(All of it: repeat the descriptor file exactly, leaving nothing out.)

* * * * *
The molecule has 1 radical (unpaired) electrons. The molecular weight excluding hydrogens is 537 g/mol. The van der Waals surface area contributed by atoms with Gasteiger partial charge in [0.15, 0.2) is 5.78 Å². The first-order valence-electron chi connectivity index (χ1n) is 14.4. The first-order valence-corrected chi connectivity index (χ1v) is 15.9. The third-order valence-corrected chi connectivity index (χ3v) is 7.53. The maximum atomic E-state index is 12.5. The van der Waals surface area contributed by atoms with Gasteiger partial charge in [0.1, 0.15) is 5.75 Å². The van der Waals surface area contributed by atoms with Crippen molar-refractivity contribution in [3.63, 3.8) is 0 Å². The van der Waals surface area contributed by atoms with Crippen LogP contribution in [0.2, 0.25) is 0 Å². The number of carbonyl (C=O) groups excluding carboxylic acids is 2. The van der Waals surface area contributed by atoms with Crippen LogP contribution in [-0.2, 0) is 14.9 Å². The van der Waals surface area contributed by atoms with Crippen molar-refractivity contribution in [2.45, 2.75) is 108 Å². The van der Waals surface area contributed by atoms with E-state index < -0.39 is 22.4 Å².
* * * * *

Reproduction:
The molecule has 1 radical (unpaired) electrons. The molecular weight excluding hydrogens is 537 g/mol. The van der Waals surface area contributed by atoms with Gasteiger partial charge in [0.15, 0.2) is 5.78 Å². The first-order valence-electron chi connectivity index (χ1n) is 14.4. The first-order valence-corrected chi connectivity index (χ1v) is 15.9. The third-order valence-corrected chi connectivity index (χ3v) is 7.53. The maximum atomic E-state index is 12.5. The van der Waals surface area contributed by atoms with Gasteiger partial charge in [0.1, 0.15) is 5.75 Å². The van der Waals surface area contributed by atoms with Crippen molar-refractivity contribution in [3.63, 3.8) is 0 Å². The van der Waals surface area contributed by atoms with Crippen LogP contribution in [0.2, 0.25) is 0 Å². The number of carbonyl (C=O) groups excluding carboxylic acids is 2. The van der Waals surface area contributed by atoms with Crippen LogP contribution in [-0.2, 0) is 14.9 Å². The van der Waals surface area contributed by atoms with Crippen molar-refractivity contribution in [2.45, 2.75) is 108 Å². The van der Waals surface area contributed by atoms with E-state index < -0.39 is 22.4 Å².